Will microbes be the new e-scrap gold diggers?

New Zealand’s Mint Innovation has unveiled what it describes as ‘the world’s first e-scrap bio-refinery’, a facility using micro-organisms to recover precious metals from electronic waste.

The company’s technology combines chemistry and biology to offer a local solution for cities or regions. ‘Gold, palladium and copper will be the first key metals to be extracted from e-scrap in a couple of weeks,

’ announces Mint Innovation’s ceo Dr Will Barker. ‘Our bio-refinery uses micro-organisms to scavenge precious metals from complex waste streams,’ he explains. ‘It is cyanide-free and the process streams themselves are recycled,

providing an environmentally responsible solution for the particularly noxious waste stream.’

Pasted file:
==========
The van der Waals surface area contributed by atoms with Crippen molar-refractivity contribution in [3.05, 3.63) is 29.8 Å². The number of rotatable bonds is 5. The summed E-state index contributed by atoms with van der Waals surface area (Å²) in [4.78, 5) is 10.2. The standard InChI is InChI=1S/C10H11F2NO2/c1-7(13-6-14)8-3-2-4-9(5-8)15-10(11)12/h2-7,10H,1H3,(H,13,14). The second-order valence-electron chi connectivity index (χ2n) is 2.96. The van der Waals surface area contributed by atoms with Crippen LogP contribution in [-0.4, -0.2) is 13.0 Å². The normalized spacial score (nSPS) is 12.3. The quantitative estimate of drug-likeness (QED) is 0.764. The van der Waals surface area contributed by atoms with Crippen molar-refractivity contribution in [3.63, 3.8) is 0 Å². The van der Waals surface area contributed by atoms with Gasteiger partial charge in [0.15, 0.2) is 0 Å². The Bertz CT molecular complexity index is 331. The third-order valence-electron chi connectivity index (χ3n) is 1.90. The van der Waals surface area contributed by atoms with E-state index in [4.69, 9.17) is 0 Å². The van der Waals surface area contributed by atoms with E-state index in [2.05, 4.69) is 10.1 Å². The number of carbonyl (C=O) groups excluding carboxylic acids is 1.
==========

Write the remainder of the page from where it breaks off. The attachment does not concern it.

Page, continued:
‘The world has an electronic waste problem that is compounded by both consumer demand for the latest electronic gadgets and more countries refusing to import e-waste,’ Barker stresses.

‘Some 50 million tonnes of e-scrap was generated worldwide last year, with the metallic value alone estimated to be close to US$ 50 billion (EUR 44 billion). This includes US$ 22 billion in gold, found primarily in circuit boards.

That “urban ore” is attractive feedstock for us.’